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Keep out of the wind!

Local people talk about two kinds of winds where I live in North Africa. 'Levante' which comes from the East and 'Poniente' from the West. Our city is on a strip of land perched between a mountain and the Mediterranean Sea. The Eastern wind brings with it low cloud and high humidity and the Western wind, clear skies and strong winds. The beginning of most conversations is to state which of the winds is currently blowing through the city and how it either feels great or terrible. It is the Eastern wind which people complain about as many say they feel heavier, more depressed and with more aches and pains.

Perhaps you have heard of ‘Fohn’ winds. These are dry winds in Central Europe which have lost their moisture going over the Alps from the Mediterranean Sea. How about the ‘Santa Ana’ winds in California? These are warm, dry winds that flow down the mountains. Both of these winds are notorious for affecting the body and causing headaches, migraines and increased numbers of accidents, crimes and suicides.

The ancient Chinese had a sophisticated understanding of how winds like these, or any wind actually, can attack the defensive system in the body. For them the wind that is outside can also get inside and cause ill-health. They used the idea of wind to explain for example how a cold can develop and the process of an airborne virus entering our bloodstream.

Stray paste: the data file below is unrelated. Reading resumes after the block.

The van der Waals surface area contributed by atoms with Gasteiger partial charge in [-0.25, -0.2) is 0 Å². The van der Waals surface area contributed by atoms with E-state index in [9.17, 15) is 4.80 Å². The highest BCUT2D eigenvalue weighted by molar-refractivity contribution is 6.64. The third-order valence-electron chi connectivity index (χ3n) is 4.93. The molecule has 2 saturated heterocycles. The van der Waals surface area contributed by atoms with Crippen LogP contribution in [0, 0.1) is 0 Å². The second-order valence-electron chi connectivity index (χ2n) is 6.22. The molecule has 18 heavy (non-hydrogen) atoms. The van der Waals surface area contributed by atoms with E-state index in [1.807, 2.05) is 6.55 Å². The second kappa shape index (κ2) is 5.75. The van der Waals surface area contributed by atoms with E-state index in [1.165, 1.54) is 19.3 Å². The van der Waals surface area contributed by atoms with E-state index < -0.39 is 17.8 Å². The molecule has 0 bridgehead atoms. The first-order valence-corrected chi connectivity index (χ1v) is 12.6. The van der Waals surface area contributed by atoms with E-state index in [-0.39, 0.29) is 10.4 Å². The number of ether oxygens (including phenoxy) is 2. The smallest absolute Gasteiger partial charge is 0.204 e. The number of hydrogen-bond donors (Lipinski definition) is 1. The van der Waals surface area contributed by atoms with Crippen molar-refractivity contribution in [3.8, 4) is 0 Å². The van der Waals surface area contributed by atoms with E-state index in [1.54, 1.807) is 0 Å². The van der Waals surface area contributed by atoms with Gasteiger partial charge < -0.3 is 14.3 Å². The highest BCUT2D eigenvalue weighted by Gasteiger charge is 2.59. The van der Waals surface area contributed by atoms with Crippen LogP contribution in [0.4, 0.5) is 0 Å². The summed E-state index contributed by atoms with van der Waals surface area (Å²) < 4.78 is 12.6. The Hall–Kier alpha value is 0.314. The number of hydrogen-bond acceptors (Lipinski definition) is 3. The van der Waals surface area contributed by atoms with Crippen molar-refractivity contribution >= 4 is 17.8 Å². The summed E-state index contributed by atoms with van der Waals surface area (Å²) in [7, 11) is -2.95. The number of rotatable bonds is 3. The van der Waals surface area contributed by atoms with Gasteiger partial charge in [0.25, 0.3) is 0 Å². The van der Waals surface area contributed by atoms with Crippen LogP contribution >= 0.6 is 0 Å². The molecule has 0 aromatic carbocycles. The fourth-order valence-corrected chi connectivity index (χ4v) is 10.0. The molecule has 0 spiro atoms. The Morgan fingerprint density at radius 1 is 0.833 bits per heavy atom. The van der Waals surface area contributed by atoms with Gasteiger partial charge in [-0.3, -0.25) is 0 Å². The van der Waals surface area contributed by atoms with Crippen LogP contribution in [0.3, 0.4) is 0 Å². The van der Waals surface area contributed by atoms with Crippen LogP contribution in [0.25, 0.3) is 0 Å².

You might have noticed how the wind can affect your body on a day-to-day basis. A gentle breeze can affect your body if for example you are on the beach sunbathing in your swimsuit. An open car window when you are driving is another example – a classic recipe for a stiff neck. Fans and air-conditioning often direct wind to your neck area which is often uncovered.

And when under stress or weakened it is much easier for the wind (or a virus) to enter as your defences are lower.

So how can you prevent the wind from interfering with your health?

The best way to prevent wind from disrupting your health is to dress appropriately:

Protect your lower back and neck area when outside. You could wear a scarf.

Be careful with changing temperatures when going in and out of shops or when travelling by plane.

Put on or take off clothes when you go in or come out of air conditioned places.

Avoid exercising in the wind. This is important if you become hot when exercising and your pores open. The wind can easily ‘invade’ through the pores, making you susceptible to catching infections.

How does the wind affect you?

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©2021 Clive Witham